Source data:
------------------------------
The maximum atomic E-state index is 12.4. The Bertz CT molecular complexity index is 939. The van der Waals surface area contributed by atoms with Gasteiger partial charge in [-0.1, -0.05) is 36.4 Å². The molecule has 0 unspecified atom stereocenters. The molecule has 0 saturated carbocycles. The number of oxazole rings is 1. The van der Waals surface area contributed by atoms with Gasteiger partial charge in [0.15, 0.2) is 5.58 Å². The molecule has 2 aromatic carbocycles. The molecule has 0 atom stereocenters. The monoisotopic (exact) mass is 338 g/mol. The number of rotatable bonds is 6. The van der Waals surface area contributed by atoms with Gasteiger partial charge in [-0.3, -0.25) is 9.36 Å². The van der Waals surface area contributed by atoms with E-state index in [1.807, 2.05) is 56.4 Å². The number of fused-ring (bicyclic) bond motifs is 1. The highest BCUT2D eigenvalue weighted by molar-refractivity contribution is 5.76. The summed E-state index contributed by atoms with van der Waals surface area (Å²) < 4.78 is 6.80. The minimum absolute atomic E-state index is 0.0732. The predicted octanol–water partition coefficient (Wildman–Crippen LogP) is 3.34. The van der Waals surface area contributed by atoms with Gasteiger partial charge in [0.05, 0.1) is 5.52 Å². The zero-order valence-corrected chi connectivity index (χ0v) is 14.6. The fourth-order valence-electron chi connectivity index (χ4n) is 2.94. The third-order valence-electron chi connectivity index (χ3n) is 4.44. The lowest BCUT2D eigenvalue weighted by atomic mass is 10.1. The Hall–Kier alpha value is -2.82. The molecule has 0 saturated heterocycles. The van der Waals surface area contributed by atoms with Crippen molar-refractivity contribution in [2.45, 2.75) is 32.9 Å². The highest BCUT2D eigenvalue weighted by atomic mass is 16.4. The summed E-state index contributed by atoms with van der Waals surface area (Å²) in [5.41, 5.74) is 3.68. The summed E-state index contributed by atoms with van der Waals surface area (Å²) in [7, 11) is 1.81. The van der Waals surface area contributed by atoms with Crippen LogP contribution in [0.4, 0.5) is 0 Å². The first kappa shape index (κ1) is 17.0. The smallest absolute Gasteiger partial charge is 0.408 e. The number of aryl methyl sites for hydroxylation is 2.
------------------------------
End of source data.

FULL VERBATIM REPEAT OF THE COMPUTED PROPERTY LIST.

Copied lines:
The maximum atomic E-state index is 12.4. The Bertz CT molecular complexity index is 939. The van der Waals surface area contributed by atoms with Gasteiger partial charge in [-0.1, -0.05) is 36.4 Å². The molecule has 0 unspecified atom stereocenters. The molecule has 0 saturated carbocycles. The number of oxazole rings is 1. The van der Waals surface area contributed by atoms with Gasteiger partial charge in [0.15, 0.2) is 5.58 Å². The molecule has 2 aromatic carbocycles. The molecule has 0 atom stereocenters. The monoisotopic (exact) mass is 338 g/mol. The number of rotatable bonds is 6. The van der Waals surface area contributed by atoms with Gasteiger partial charge in [-0.3, -0.25) is 9.36 Å². The van der Waals surface area contributed by atoms with E-state index in [1.807, 2.05) is 56.4 Å². The number of fused-ring (bicyclic) bond motifs is 1. The highest BCUT2D eigenvalue weighted by molar-refractivity contribution is 5.76. The summed E-state index contributed by atoms with van der Waals surface area (Å²) < 4.78 is 6.80. The minimum absolute atomic E-state index is 0.0732. The predicted octanol–water partition coefficient (Wildman–Crippen LogP) is 3.34. The van der Waals surface area contributed by atoms with Gasteiger partial charge in [0.05, 0.1) is 5.52 Å². The zero-order valence-corrected chi connectivity index (χ0v) is 14.6. The fourth-order valence-electron chi connectivity index (χ4n) is 2.94. The third-order valence-electron chi connectivity index (χ3n) is 4.44. The lowest BCUT2D eigenvalue weighted by atomic mass is 10.1. The Hall–Kier alpha value is -2.82. The molecule has 0 saturated heterocycles. The van der Waals surface area contributed by atoms with Crippen molar-refractivity contribution in [2.45, 2.75) is 32.9 Å². The highest BCUT2D eigenvalue weighted by atomic mass is 16.4. The summed E-state index contributed by atoms with van der Waals surface area (Å²) in [5.41, 5.74) is 3.68. The summed E-state index contributed by atoms with van der Waals surface area (Å²) in [7, 11) is 1.81. The van der Waals surface area contributed by atoms with Crippen LogP contribution in [0.4, 0.5) is 0 Å². The first kappa shape index (κ1) is 17.0. The smallest absolute Gasteiger partial charge is 0.408 e. The number of aryl methyl sites for hydroxylation is 2.